CPS watchdog might get more authority

Charlotte Smith of the Office of Children's Ombudsman. (Feb. 6, 2014)

LANSING, Mich. (WOOD) — When Charlotte Smith gets to her Lansing office in the morning, she checks her email. There is one subject line she sees often: “Child death.”

She is the supervisor of Michigan’s Office of Children’s Ombudsman, which investigates citizen complaints about children involved with protective services, foster care, adoption services and juvenile justice.

The OCO also gets “child death alerts” from the Department of Human Services whenever a child who had prior contact with Children’s Protective Services dies.

“It’s always good when you come in and you go, ‘Wow, we didn’t get any.’ That’s a good day,” Smith said.

But those days don’t come often.

Smith has been with the OCO almost since it opened in 1995. Since then, the office has investigated countless child deaths to determine if CPS caseworkers followed law, policy and procedure.

“Sometimes there are missteps. They miss some things. Sometimes it’s a judgment call,” Smith explained.

In some of the state’s highest-profile child homicides, the Ombudsman’s office has uncovered CPS mistakes.

In 2005, Ricky Holland was killed by his adoptive parents in mid-Michigan despite calls to CPS warning that the 7-year-old was in danger.

Smith said that in some cases, CPS should have filed a petition with the court to remove the child.

“Sometimes a petition is not filed and it may be clearly documented in the CPS report that they had sufficient evidence to file a petition, and yet they didn’t,” she explained.

Now, there is a push to expand the OCO so it can review the actions of agencies beyond just CPS.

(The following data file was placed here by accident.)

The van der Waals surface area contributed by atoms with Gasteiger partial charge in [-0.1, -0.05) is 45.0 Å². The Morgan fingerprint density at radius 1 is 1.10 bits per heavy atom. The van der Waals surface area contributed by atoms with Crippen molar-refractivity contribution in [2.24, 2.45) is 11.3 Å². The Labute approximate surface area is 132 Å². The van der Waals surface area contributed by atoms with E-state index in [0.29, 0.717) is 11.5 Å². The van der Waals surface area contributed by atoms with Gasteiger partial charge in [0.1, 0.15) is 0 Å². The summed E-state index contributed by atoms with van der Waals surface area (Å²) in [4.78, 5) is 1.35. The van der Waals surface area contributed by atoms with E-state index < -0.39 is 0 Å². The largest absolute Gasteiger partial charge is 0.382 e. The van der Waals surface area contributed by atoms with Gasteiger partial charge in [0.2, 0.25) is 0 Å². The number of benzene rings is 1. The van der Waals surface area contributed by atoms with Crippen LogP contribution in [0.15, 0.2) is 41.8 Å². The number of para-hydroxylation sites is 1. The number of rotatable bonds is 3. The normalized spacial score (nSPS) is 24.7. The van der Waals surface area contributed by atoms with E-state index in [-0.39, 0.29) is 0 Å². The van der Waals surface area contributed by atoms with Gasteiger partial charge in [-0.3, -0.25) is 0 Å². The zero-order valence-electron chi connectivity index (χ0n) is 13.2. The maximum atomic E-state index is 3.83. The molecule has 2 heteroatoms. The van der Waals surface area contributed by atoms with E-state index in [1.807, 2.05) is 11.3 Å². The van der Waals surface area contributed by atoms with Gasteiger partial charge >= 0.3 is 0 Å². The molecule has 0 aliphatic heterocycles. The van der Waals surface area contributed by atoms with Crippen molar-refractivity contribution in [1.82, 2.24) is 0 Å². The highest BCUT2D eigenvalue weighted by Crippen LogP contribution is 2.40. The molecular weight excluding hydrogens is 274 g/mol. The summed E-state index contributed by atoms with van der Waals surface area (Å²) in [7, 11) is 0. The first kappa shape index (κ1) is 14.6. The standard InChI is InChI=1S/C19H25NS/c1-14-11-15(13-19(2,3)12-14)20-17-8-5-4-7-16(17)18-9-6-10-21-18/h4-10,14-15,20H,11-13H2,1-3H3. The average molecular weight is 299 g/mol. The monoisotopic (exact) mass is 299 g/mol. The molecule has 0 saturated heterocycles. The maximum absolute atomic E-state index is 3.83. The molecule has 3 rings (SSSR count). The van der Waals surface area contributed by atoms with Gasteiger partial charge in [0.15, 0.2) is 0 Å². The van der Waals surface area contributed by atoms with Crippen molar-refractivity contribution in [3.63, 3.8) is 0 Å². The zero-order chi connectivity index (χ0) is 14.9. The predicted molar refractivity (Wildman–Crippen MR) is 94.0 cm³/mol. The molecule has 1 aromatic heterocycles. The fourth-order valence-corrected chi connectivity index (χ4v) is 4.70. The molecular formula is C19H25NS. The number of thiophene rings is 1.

For example, when OCO investigators review a child’s death right now, they sometimes uncover problems with the court system, lawyers, police or other agencies.

A bill is being considered by the Michigan legislature that would allow the OCO to review the actions of those agencies and make recommendations for improvement.

At a recent legislative committee hearing, Department of Human Services Director Maura Corrigan supported giving the OCO more authority.

DHS is the department that oversees Children’s Protective Services.

“We are committed to no child dying from abuse and neglect in our state,” Corrigan said. “We should have no deaths. …And we need to figure out what went wrong when a child dies, so we need the most vigorous external reviews of what happened when a child dies so we can do better.”

Smith said the bill would help Michigan agencies protect children more effectively.

“It’s a good thing for the system because we’re all about trying to make the child welfare system better,” Smith said.

If you have a complaint about the actions of Michigan’s protective services, foster care, adoption services or juvenile justice, you can call the Office of Children’s Ombudsman to request an investigation at 1.800.MICH.FAM or 1.800.642.4326. You can also email the OCO at childombud@michigan.gov.

However, the OCO is not an emergency intervention agency. If you have a situation that needs immediate action, call your local DHS office or law enforcement agency.



The Office of Children’s Ombudsman

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